These days the Big Katt is, at times, a pussycat.
"I grew up. I grew up a lot," Shaun Ellis confided to newyorkjets.com about what's changed for him from the day a decade ago when he first arrived as a Jet to today, when he'll set a franchise longevity record against an appropriate opponent, the Jaguars. "When I first came in, it was football but it was also the off-the-field life. I lived that life.
"Then as I got older, I started realizing what was more important for me. I ended up getting married and I had to grow up a lot more. Now I have three kids. That really changed me for the better. I'm a family man."
But none of this should imply that Ellis has lost his claws or the skills that made him the 12th overall pick in the 2000 draft out of Tennessee. Sentimentality alone hasn't gotten him to his 148th NFL game today, which will break the record for Jets defensive linemen that he and Jets radio analyst Marty Lyons shared for the past two weeks.
Just ask Rex Ryan, the Jets head coach now and 10 years ago the Ravens defensive line coach.
"I was wanting to draft Shaun when I was in Baltimore," Ryan remembered Friday. "He might be more athletic than I thought he was. That nickname, 'The Big Katt,' really applies to him. Very rarely do you get a guy with that size and the kind of athleticism he has. He's really just one of our best players and one of the best linemen in this league."
Fellow D-lineman Mike DeVito concurs. "Shaun is a true professional," DeVito said. "As a young guy, you expect to be getting hazed for a while but he's helped me right from the beginning. I'm glad for him."
And Lyons likes another aspect of Ellis' game embodied in this record.
"It shows he's been able to be durable out there on the field," Marty said. "I'm happy to give up the record to him. I think it's a well-deserved honor. All I can say is congratulations."
Ellis accepts the accolades like the gentle man he is off the field. But he's still bringing it on the turf. He showed that on several pass rushes in his last game out against the Dolphins, ripping past second-year guard Donald Thomas for a pair of second-half sacks of quarterback Chad Henne, one by himself and one split with Howard Green.
That's another measure of the man. Ellis' 1.5 sacks vs. Miami give him 64.0 for his Jets career, and so he's poised to move up another ladder today — a half-sack of the Jaguars' David Garrard will tie him for third place on the franchise's all-time sack list with Super Bowl DE Gerry Philbin, a full sack will lift him past Philbin.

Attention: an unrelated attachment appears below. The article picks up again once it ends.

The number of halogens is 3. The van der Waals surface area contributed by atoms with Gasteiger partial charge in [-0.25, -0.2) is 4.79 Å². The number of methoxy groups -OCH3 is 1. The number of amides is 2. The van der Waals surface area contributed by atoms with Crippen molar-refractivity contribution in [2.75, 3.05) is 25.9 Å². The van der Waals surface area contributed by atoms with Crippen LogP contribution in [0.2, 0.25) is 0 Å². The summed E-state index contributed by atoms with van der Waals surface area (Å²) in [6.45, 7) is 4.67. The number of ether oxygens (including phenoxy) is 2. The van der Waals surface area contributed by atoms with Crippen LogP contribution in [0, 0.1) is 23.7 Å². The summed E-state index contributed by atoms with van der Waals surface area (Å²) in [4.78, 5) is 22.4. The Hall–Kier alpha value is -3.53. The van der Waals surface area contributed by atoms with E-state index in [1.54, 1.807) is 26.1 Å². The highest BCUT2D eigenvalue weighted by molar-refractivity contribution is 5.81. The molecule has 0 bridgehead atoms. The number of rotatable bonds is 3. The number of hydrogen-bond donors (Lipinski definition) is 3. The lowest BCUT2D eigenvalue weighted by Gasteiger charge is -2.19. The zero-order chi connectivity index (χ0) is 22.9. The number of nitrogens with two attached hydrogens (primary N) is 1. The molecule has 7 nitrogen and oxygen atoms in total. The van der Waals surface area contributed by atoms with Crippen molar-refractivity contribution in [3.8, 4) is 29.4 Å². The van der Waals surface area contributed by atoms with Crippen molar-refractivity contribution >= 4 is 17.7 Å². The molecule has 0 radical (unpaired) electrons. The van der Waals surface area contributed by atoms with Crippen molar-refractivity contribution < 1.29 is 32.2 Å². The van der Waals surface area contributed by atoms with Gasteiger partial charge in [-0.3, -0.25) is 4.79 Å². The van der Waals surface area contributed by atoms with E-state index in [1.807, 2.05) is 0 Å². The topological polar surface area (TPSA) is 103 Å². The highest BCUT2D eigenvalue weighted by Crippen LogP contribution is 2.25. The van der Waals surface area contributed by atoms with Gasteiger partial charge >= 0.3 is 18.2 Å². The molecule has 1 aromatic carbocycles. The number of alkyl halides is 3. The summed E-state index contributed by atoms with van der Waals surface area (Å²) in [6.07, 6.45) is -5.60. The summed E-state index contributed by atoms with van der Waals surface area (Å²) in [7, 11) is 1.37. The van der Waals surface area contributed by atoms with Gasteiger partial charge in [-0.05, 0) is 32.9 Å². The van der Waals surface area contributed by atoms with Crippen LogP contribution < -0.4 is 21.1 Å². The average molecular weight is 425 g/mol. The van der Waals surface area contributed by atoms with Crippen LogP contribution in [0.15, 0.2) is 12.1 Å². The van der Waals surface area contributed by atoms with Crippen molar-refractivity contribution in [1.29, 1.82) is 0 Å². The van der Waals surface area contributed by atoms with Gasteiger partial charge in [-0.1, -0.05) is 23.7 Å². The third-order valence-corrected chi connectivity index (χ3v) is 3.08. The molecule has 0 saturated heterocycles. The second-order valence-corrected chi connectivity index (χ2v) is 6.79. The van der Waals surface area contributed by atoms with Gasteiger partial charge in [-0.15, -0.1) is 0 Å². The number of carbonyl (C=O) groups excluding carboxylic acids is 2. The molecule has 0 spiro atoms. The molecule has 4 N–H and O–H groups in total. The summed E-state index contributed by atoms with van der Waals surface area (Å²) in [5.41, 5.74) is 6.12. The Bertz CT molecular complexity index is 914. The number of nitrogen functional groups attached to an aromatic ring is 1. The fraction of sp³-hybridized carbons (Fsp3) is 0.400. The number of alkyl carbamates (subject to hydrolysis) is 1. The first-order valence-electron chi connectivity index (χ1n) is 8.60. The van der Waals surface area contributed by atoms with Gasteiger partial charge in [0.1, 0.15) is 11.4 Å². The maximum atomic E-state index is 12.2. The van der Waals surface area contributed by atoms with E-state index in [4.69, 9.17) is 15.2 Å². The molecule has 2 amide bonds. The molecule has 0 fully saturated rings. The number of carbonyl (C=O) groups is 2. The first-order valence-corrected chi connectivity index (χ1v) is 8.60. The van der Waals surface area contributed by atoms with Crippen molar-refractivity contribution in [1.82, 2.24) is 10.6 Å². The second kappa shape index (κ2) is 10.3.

Ellis notes the "plight" of his existence, which is that the sack numbers haven't piled up quite as high as some would like to see from a first-round "pass rusher."
"I'm labeled a defensive end, but if you look at it, I haven't truly played defensive end since my Pro Bowl season ," he said. "People look at my stats and it's like 'Well, he's a defensive end,' so I'm competing against Mario Williams, Dwight Freeney, John Abraham and Jared Allen. But no, I play a defensive tackle position. I guess I kind of get overshadowed a little bit because I do move around so much, but I just try to insert my game wherever I can. I feel I'm a complete player so I can play any spot on the field."
Here are the Jets' top five sackers, including sacks not recognized as official by the NFL before 1982:
|1. Mark Gastineau||1979-88||107.5|
|2. Joe Klecko||1977-87||77.5|
|3. Gerry Philbin||1964-72||64.5|
|**4. Shaun Ellis**||**2000-09**||**64.0**|
|5. John Abraham||2000-05||53.5|
One game after allowing the Dolphins 104 yards — the fourth-lowest yardage total by an opponent in Jets history — Ellis and his defensive mates will be needed for another strong game to give the Green & White their best shot against the Jags. Job One is to stop RB Maurice Jones-Drew.
"It all starts with him. He's the key to the car," Ellis said on the "Jets Two Minute Drive" radio show this week. "He does a great job of seeing what hole to hit based on coverage — I haven't seen a running back do that. That's just unreal when you watch him on tape. He runs with a low center of gravity, he's got powerful legs, he spins off tackles. We have to be gap-disciplined, get off blocks and just push the offensive line back and make it a real physical 9-on-7 game when they run the ball."
Then run or pass, Ryan and coordinator Mike Pettine have been stressing another important element that has been missing from the Jets' defensive attack so far this season.
"When we get the opportunity, scoop and score," Ryan said of taking takeaways to the house. "We need to be aggressive with our mentality. We have to score when we get them. For years, we've done a good job of that. I think we've let it go a little bit. We have to understand that statistically I think we're doing OK on defense, but we can do better if we'll start getting those turnovers and scoring with them."
Do you think Rex and Mike showed video of the one defensive-return TD the Jets have had in their last 14 games? That would be Ellis motoring 11 yards with a strip-sack for the game-winning score against the Bills at the Meadowlands 11 months ago.
A lot more will have to go into this game than just another dominating defensive effort, of course. But Ellis maintains the confidence of a cool cat that a complete game is just around the corner for the Jets and their followers.
"It's time for us to put it together," he said. "The first eight games we were kind of a two-part team, with the third part kind of off, each game. We never really just put it together in all three phases. If that happens, watch out. It's going to be an exciting game.
"Our fans deserve a win and we've got to be able to give it to them."
And if that happens, the fans will also remember No. 92, who surely will have a large Katt's paw or two in making it happen.